Let’s Talk About It! How to Get Our Kids Talking
Student welfare at Yew Chung International School of Beijing is an important part of our holistic education and this year a number of new initiatives have been introduced to promote wellbeing. Our school counsellor, Rachel George, discusses the “Let’s Talk About It” project, and offers some advice to parents on getting their children talking.
You may have seen the “Let’s Talk About It” posters around school. This is an important new initiative launched this year. Originally, “Let’s Talk About It” was born out of our child protection training: the best thing we can do to keep ourselves, our peers and our children safe is to talk. We led a number of assemblies on the importance of speaking up and came up with the line, “Let’s Talk About It”, which is now visible everywhere in school.
As part of this initiative, we launched a “Let’s Talk About It” section on the school portal. Students are now able to login to the portal and have a direct link to my inbox. They can send me questions via the portal and I can respond. For those students who might be shy to approach me in person, this is a great way to get talking.
In continuation of the “Let’s Talk About It” programme around school, Lower Secondary are currently working on the “YOU ARE OK” G100 project and last week, we launched the Secondary Peer Mentoring Scheme.
Mentees are matched with a student mentor of the same gender from two year levels above them. We are now training our mentors on the kinds of activities they can do with their mentee. This includes eating lunch together, hanging out, assisting with homework, assisting them with Microsoft Teams, and reading together. We are encouraging students to submit a log to their teachers so that we can make sure that momentum is kept up.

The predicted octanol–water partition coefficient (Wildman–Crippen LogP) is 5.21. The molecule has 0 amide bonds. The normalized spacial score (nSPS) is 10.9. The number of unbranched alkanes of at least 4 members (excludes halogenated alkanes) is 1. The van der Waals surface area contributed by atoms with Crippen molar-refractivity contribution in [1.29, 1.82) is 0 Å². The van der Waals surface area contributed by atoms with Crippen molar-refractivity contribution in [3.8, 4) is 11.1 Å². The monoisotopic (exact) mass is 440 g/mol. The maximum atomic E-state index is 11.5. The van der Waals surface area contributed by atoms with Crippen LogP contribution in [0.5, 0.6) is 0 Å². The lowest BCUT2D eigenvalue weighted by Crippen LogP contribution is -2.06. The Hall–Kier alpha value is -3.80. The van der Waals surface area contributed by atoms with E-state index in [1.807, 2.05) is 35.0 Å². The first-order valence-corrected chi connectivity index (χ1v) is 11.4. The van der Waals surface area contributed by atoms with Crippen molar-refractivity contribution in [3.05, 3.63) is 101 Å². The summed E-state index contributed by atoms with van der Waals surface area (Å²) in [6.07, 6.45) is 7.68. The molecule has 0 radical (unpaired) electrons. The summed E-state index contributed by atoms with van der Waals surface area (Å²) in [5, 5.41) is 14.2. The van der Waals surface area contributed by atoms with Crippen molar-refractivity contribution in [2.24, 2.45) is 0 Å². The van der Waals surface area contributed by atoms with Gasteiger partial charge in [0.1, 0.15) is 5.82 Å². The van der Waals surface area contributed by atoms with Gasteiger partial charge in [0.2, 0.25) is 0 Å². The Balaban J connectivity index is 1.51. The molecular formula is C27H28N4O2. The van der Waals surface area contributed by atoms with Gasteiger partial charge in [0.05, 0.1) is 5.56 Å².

In doing all of these activities, I hope that we can really start to open up dialogue around school. I want YCIS Beijing to feel like a supportive, trustworthy family of students and staff who are here to listen and know how to offer support.
School plays an important role in wellbeing and mental health, but so does home. As a parent, there are things you can do to support your child who may have something on their mind:
- Start the conversation. If you think your child seems worried or down, don’t expect them to open up first. Sit down and ask them if there is something on their mind.
- Lead by example. If you want your child to open up to you, you need to show them that you can be open too. Talk about your own worries and feelings. This will help create a trusting dialogue.
- Don’t complete their sentences. Especially with younger children, it’s tempting to speak for them when they’re struggling to find the words. But it’s really important to give them time and show patience while they process their thoughts and what they’re trying to say.
- Pick the right time. Choose an opportune moment to speak to your child. If they have something to tell you, they need a quiet space without fear of interruption.